In The U.S., Military Recruiters Disproportionately Target Low-Income Kids
Across the United States, Americans are holding their breath as an increasingly tense situation with Iran spawns fears of another forever-war in the Middle East. Many of those Americans are likely wondering if it will be their own sons or daughters headed overseas.
But the data show that low- and middle-income parents have the most to worry about when it comes to children enlisting in the U.S. military.
According to The New Republic’s Nick Martin, two reporters for Education Week obtained documents pertaining to the Army’s presence in Connecticut high schools in 2015, via the Freedom of Information Act, and made an unsurprising discovery: Army recruiters spent far more time hanging out in low-income schools than they did those averaging higher incomes.
“Throughout the entire 2011–2012 school year, Army recruiters visited a higher-income high school—in which only 5 percent of students qualified for free or reduced lunch—just four times,” Martin wrote. “By contrast, at another high school, where nearly half of the students qualified, Army recruiters stopped by more than 40 times before the spring semester’s final bell.”
Martin also pointed to the U.S. Army Junior Reserve Officers’ Training Corps, which currently has about 500,000 enrollees. While the program is not technically recruitment, JROTC often functions as a “pipeline to the military.”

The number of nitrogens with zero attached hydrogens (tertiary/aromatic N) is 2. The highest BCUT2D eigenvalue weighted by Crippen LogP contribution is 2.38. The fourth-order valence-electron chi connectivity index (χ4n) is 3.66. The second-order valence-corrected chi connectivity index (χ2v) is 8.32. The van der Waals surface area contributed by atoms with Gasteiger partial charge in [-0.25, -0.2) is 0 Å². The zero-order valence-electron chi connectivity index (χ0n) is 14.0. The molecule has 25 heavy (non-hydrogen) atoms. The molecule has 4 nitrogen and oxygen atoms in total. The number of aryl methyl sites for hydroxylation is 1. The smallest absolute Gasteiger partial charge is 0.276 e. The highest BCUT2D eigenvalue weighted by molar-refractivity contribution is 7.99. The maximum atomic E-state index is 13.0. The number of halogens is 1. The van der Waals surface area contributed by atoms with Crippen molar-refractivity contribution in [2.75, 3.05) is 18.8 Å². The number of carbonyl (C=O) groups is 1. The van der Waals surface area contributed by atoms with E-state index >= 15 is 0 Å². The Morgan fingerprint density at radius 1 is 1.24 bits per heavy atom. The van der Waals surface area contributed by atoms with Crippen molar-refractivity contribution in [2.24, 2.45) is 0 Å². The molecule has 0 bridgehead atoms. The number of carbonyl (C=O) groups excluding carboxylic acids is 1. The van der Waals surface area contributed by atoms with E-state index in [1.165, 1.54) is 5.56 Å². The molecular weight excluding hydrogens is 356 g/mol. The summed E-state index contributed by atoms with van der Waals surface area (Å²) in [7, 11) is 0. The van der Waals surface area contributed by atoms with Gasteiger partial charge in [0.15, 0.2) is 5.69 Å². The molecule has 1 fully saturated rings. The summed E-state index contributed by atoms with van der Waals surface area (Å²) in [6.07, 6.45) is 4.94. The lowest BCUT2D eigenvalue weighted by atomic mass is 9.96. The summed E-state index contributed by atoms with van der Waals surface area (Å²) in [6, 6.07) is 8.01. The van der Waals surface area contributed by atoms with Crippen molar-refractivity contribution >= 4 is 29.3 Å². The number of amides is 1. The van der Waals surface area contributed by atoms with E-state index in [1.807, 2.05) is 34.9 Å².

But as with the recruitment situation in Connecticut, the JROTC program does not target all schools equally.
“In 2017, the RAND Corporation reviewed JROTC programs across the country and found that ‘at public high schools with JROTC programs, 56.6 percent of students are eligible for free or reduced-price lunch, on average’—nearly 10 percentage points higher than at schools without JROTC,” Martin reported.
The program also tends to tends to be found at schools with higher minority populations, and somewhere between 40 and 65 percent of JROTC programs are found in the Southeast.
Martin acknowledged that all paths to military service are not the same, and tracking enlistment is more difficult than gauging recruitment efforts; however, there is no doubt that the U.S. military focuses disproportionately on lower-income Americans.
“Being poor means a lack of options; being middle-class often means mounds of debt and instability. The military promises solutions to all of that,” Martin wrote.
According to a 2005 report by The Seattle Times, “nearly half” of new recruits hailed “from lower-middle-class to poor households, according to new Pentagon data based on ZIP codes and census estimates of mean household income.” And the data also revealed that nearly two-thirds of Army recruits in 2004 “came from counties in which median household income is below the U.S. median.”
As the country fears the start of another major conflict, Martin noted that there is a new “draft” in the United States: “not a list of names and a lottery, but an economic system that creates generational precarity and offers little but a narrow, violent, and deadly way out.”